If passed by the Legislature and signed into law, the bill package would be the third wide-ranging gun safety package signed by Murphy since taking office.
Among the measures are reforms that would ensure firearms are handled safely, provide additional tools to law enforcement, and regulate school shooting drills.
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"Over the past four years, New Jersey has become a national leader on gun safety," Murphy said. "We must continue to build on that progress and make our state safer for the over nine million people who call New Jersey home. Today, I am proud to further commit to this goal, and I hope to work with my Legislative partners to take this step by the end of this legislative session. I thank Speaker Coughlin, Senate Majority Leader Loretta Weinberg, Assembly Majority Leader Lou Greenwald, and other legislative partners for their continued commitment to gun safety."
In partnership with the Legislature, Murphy has already taken significant steps to combat the epidemic of gun violence.
Among other things, New Jersey has established a "red flag" law for gun violence protective orders, criminalized firearms trafficking, strengthened background checks, reduced the maximum capacity of ammunition magazines, banned "ghost guns," established the Rutgers Gun Violence Research Center to identify evidenced-based solutions to the gun violence crisis, and established a partnership with a coalition of states to share crime gun data between law enforcement agencies.
"Supporting this bill package alongside the governor today represents just the latest installment in our ongoing effort to lead the nation on fair and robust common-sense gun safety laws," Assembly Speaker Craig Coughlin said. "Essential training, better tracking of firearms and ammunition, safer storage, and stronger policy to stem the flow of out-of-state guns into New Jersey are how we keep our communities safe. Our children deserve nothing less than to feel safe at school, and our residents to grocery shop, worship, and go about their day with peace of mind."
Murphy on Thursday recommitted to the following additional reforms:
Ensuring Firearms are Handled Safely
--Requiring Firearm Safety Training: S-2169/A-5030 (Weinberg/Reynolds-Jackson) would modernize firearm ID cards, as well as require completion of a firearm safety course to receive a permit to purchase a gun or receive a firearm ID card.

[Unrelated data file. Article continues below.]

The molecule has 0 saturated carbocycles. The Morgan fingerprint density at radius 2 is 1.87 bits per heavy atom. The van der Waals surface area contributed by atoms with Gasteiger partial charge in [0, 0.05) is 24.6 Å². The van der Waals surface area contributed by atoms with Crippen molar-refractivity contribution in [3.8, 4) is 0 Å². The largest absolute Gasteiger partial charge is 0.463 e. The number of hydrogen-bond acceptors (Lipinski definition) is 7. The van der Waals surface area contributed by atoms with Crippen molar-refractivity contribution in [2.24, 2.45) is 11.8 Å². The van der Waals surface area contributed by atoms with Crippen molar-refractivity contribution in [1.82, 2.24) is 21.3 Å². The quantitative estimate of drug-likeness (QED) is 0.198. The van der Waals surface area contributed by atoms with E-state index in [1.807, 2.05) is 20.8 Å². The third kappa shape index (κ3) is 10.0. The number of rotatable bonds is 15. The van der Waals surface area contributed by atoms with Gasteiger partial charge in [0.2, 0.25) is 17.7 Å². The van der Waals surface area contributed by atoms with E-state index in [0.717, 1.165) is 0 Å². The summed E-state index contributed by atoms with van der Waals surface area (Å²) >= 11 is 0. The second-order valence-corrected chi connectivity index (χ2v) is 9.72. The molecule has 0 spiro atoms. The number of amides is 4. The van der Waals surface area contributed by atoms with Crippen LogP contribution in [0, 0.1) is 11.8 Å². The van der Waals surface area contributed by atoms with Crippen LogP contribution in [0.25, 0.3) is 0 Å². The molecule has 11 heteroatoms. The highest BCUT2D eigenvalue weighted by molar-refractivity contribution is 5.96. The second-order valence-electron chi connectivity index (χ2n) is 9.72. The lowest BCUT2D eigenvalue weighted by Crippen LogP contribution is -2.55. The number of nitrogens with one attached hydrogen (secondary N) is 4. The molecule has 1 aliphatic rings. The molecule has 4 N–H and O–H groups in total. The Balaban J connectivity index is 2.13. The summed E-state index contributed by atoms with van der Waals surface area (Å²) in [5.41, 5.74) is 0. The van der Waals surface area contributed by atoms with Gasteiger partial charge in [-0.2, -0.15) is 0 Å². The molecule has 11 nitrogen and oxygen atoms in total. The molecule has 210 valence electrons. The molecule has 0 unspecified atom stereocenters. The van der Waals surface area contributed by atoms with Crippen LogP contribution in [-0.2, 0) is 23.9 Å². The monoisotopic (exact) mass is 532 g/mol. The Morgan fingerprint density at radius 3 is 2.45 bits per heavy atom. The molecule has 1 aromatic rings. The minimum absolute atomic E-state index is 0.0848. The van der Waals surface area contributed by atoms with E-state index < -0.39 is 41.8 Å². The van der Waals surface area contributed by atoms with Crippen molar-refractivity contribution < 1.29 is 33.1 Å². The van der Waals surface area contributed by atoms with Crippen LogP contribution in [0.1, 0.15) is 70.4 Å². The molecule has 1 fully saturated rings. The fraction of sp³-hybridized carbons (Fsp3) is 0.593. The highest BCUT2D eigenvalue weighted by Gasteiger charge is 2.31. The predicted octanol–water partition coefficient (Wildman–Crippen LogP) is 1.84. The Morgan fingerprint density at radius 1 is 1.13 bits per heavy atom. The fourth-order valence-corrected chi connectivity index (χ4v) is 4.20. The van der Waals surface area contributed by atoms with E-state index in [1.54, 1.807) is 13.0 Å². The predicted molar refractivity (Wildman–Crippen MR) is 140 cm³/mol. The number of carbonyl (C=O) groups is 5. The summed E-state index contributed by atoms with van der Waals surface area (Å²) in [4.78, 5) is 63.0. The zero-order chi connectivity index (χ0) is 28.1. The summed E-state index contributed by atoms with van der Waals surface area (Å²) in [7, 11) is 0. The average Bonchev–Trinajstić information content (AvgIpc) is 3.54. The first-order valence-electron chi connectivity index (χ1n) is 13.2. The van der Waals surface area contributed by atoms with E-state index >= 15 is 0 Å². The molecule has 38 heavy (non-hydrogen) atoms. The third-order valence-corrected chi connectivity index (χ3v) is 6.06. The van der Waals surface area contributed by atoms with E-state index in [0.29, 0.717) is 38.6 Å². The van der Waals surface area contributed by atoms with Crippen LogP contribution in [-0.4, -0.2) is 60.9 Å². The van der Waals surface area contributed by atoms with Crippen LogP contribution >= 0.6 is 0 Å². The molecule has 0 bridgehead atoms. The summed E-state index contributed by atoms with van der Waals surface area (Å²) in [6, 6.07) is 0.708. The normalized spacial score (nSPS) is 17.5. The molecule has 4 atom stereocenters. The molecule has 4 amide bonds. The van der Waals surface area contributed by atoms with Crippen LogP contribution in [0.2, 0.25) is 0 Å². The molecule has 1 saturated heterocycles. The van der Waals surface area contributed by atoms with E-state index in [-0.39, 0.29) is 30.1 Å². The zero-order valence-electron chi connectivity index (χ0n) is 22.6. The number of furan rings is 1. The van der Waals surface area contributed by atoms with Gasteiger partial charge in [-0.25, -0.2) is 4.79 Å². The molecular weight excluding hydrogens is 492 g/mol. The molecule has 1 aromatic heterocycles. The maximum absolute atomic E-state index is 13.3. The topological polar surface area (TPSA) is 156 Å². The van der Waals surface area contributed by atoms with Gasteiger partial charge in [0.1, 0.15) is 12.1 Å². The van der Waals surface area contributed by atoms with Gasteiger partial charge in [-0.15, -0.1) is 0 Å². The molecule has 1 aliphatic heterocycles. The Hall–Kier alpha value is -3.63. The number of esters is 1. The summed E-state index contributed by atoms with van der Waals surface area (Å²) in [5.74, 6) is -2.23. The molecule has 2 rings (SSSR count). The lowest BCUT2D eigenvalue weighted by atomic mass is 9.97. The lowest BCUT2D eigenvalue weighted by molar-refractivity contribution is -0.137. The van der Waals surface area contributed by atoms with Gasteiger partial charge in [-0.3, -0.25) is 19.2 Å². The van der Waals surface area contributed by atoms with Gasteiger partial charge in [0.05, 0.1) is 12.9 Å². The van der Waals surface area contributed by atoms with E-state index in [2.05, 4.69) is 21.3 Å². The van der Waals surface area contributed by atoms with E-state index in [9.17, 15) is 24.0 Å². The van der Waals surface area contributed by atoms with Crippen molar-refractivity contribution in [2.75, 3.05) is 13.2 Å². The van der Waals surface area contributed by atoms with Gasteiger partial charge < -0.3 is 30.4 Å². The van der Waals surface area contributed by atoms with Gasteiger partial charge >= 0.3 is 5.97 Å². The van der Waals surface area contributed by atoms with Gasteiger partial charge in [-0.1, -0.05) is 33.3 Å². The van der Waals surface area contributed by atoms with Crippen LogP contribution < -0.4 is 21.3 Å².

--Mandating Safe Storage of Firearms: Gun owners would be required to store guns in a lockbox or gun safe.
Making New Jersey Safer
--Banning .50 Caliber Firearms: S-103/A-1280 would revise the definition of "destructive device" under New Jersey law so that it includes weapons of .50 caliber or greater.
--Closing Loophole for Importing Out-of-State Firearms: A-3686/S-372 would require firearm owners who move to New Jersey to obtain a firearm purchaser identification card (FPIC) and register their firearms within 30 days of residing in this State.
Giving Law Enforcement the Tools to Address Gun Violence
--Establishing Electronic Ammunition Sales Recordkeeping: A-1292/S-1481 would require manufacturers or dealers of handgun ammunition to keep a detailed electronic record of ammunition sales, and report ammunition sales to the State Police.
--Promoting Microstamping Technology: S-112/A-1098 would require within a year that firearm manufacturers incorporate microstamping technology into new handguns sold in New Jersey, providing law enforcement with a tool to quickly link firearm cartridge casings found at the scene of a crime to a specific firearm, without having to recover the firearm itself.
--Regulating School Shooting Drills: New Jersey schools currently are required to conduct active shooter exercises but guidelines are not specific about how those drills should be conducted. The governor proposes authorizing the Department of Education to establish trauma-informed and age-appropriate standards for lockdown drills.
--Holding the Gun Industry Accountable: In New Jersey, almost 80% of guns used in crimes are originally purchased outside of the state. However, the gun industry has failed to take any steps to stem the flow of guns to the illegal market through gun shows, flea markets, straw purchasers, and theft. The governor proposes amending the state's public nuisance laws to prohibit the gun industry from endangering the safety or health of the public through its sale, manufacturing, importing, or marketing of guns.
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